I had to start by typing in my cell number because this Google service relies on that for authentication instead of a Google account. As Ars Technica’s Ron Amadeo explained/warned back in March, this setup resulted from Google electing to build a new Google Pay off code optimized for the Indian market, where SMS authentication apparently reigns supreme. And then I then had to add back my saved credit cards, one at a time.

The last hiccup, I hope, came with Google Voice. The oft-neglected Internet-telephony app that I use for my work number seemed to be configured properly on the new phone, but then a journalist trying to reach me for a radio interview had her call go to voicemail. Eight times in a row. The answer turned out to be that Google Voice’s account settings had my number associated with two smartphones and two copies of the same number, a level of confusion that the system evidently resolved by not patching calls through to the newest device.

But now that’s squared away, and I think I can make it through the rest of this trying year without further mobile-app troubleshooting. I hope that’s the case for everybody reading this too.

Android 12 early impressions: improvement via imprecision

Two weeks after I installed Android 12 on my aging, yet well-maintaned Pixel 3a smartphone, the biggest selling point of this release is not the self-tinting interface colors that Google talked up this summer. Instead, I’m appreciating a new option to leave apps a little fuzzier about my whereabouts.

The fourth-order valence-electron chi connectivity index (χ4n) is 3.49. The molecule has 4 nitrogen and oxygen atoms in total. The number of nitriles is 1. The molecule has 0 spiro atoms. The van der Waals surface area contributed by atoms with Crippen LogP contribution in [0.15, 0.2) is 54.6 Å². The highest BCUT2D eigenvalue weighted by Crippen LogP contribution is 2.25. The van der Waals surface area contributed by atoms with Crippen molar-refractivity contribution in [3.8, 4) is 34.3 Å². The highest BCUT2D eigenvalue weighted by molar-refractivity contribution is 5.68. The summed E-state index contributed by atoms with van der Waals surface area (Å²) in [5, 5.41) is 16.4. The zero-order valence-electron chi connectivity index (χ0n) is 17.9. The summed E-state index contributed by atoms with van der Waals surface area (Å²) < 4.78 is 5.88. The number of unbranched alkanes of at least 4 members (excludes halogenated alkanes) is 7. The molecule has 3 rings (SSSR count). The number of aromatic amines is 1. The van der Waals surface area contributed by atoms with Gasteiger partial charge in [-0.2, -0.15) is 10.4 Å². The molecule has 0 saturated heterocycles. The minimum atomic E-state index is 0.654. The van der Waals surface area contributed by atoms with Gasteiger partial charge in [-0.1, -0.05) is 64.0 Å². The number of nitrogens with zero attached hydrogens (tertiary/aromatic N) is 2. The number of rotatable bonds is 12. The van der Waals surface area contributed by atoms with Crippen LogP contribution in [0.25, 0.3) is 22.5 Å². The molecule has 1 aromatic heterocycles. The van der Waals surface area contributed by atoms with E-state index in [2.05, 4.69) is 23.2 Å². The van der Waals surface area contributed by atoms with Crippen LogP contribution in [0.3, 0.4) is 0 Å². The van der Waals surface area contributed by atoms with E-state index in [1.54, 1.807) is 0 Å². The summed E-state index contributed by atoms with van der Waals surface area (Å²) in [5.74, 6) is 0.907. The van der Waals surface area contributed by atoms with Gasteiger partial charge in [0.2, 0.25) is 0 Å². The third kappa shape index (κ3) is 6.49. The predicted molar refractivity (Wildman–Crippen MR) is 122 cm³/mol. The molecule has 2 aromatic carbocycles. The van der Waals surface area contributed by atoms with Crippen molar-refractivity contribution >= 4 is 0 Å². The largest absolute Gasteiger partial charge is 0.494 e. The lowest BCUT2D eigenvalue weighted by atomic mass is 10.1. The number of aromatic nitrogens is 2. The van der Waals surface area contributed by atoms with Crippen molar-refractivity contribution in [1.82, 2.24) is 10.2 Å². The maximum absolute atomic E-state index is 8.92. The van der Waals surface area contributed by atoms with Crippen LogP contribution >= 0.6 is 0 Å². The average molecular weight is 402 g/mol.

In adding the ability to deny an app access to your precise location, Android 12 returns to the earliest days of Google’s mobile operating system, when an app could ask for either “fine” or “coarse” location. But it also reflects what we’ve learned since then about how location-data brokers will embed location-tracking code in other apps, often without disclosure, and then exploit that harvested info to build vast databases.

Photo shows the Android 12 Settings app open to a page denying the Today Weather access to my precise location; in the background, the print edition of the Nov. 12, 2021 Washington Post reveals a bit of the weather forecast.

So my first move after my phone rebooted into Android 12 was to take the GPS keys away from some apps. I started with one I already paid for, Today Weather. Why bother depriving a paid-for and therefore ad-free app of my exact location? Because the forecast shouldn’t change that much between here and a mile away–but keeping my precise coordinates from a third party means they can’t get exposed if that firm suffers a data breach later on.

My second move was much less exciting, in that I swapped out some of the default screen widgets: I like scallops and I like having a large display of the time on my home screen, but I don’t like the scallop-shaped clock widget that comes standard in Android 12.

My first software-update-induced moment of confusion, meanwhile, came a day after I installed this update when I mashed down the power button to invove the Google Pay shortcut to choose a different stored credit card for a purchase–and nothing happened. That’s because Android 12 moved that from the power-button menu to the Quick Settings menu. Broken muscle memory aside, I get that relocating this setting from a non-obvious spot to a menu that people use all the time should make it more discoverable.

Finally, one Android 12 detail that’s gotten less attention than the others in press coverage just might save me from waking up with a phone at 10% of a charge: When you plug a phone into a charger, a wave of sparkles washes up the screen to confirm that current is flowing to the device. Considering my own record of inattentive device charging, that’s a feature I could have used 10 years ago.